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I think the original text says it best;
"Er-h'rm," he said. He was beginning to preface some things he said with a throaty noise, and I thought he must at last be getting old, but he looked the same. "I don't exactly know how to say this," he began.
"Well, just say it," said Jem. "Have we done something?"
Our father was actually fidgeting. "No, I just want to explain to you that - your Aunt' Alexandra asked me . . . son, you know you're a Finch, don't you?"
"That's what I've been told." Jem looked out of the corners of his eyes. His voice rose uncontrollably, "Atticus, what's the matter?"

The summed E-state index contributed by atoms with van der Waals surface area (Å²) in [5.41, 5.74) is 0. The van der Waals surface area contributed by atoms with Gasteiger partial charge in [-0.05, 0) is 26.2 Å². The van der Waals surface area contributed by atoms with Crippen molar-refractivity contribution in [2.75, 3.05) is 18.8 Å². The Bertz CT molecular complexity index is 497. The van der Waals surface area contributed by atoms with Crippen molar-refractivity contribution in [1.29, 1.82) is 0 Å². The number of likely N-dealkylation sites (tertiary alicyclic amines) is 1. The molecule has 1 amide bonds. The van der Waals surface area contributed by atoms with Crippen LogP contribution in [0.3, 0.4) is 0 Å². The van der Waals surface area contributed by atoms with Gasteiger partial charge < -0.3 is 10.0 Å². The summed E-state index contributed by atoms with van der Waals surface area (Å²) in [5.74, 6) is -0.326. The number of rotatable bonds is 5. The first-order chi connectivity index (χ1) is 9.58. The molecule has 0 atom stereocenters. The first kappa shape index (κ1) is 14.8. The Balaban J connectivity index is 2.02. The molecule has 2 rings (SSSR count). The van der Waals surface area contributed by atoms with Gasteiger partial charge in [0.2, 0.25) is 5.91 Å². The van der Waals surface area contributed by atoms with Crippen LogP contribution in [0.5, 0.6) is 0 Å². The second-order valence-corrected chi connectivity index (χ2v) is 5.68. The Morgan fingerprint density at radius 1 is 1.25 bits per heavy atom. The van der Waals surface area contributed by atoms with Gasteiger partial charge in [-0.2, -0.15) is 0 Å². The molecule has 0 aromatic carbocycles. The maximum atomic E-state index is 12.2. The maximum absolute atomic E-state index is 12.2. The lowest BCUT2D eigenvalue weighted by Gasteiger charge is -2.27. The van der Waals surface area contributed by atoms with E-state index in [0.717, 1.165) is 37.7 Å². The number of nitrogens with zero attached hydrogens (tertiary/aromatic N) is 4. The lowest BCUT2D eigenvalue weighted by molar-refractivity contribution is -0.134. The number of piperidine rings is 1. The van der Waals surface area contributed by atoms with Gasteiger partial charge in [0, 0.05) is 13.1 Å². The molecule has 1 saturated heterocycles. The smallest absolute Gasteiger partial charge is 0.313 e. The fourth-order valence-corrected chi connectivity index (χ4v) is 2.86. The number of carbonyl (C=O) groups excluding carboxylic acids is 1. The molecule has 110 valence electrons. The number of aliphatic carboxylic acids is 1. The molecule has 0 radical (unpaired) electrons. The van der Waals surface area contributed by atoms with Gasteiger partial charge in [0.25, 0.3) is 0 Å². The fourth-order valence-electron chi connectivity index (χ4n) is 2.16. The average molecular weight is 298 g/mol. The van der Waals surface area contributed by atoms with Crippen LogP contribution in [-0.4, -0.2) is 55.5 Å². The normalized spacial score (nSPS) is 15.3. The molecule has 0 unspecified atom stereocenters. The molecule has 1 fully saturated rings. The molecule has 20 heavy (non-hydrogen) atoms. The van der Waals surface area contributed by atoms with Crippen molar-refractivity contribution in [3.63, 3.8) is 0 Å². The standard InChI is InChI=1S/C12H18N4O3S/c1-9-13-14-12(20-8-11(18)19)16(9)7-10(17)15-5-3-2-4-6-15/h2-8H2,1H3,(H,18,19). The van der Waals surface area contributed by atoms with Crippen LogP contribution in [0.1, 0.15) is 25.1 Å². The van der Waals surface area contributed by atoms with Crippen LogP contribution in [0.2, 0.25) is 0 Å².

Atticus crossed his knees and folded his arms. "I'm trying to tell you the facts of life."
Jem's disgust deepened. "I know all that stuff," he said.
Atticus suddenly grew serious. In his lawyer's voice, without a shade of inflection, he said: "Your aunt has asked me to try and impress upon you and Jean Louise that you are not from run-of-the-mill people, that you are the product of several generations' gentle breeding --' Atticus paused, watching me locate an elusive redbug on my leg.
"Gentle breeding," he continued, when I had found and scratched it, "and that you should try to live up to your name--' Atticus persevered in spite of us: "She asked me to tell you you must try to behave like the little lady and gentleman that you are. She wants to talk to you about the family and what it's meant to Maycomb County through the years, so you'll have some idea of who you are, so you might be moved to behave accordingly," he concluded at a gallop.
To Kill a Mockingbird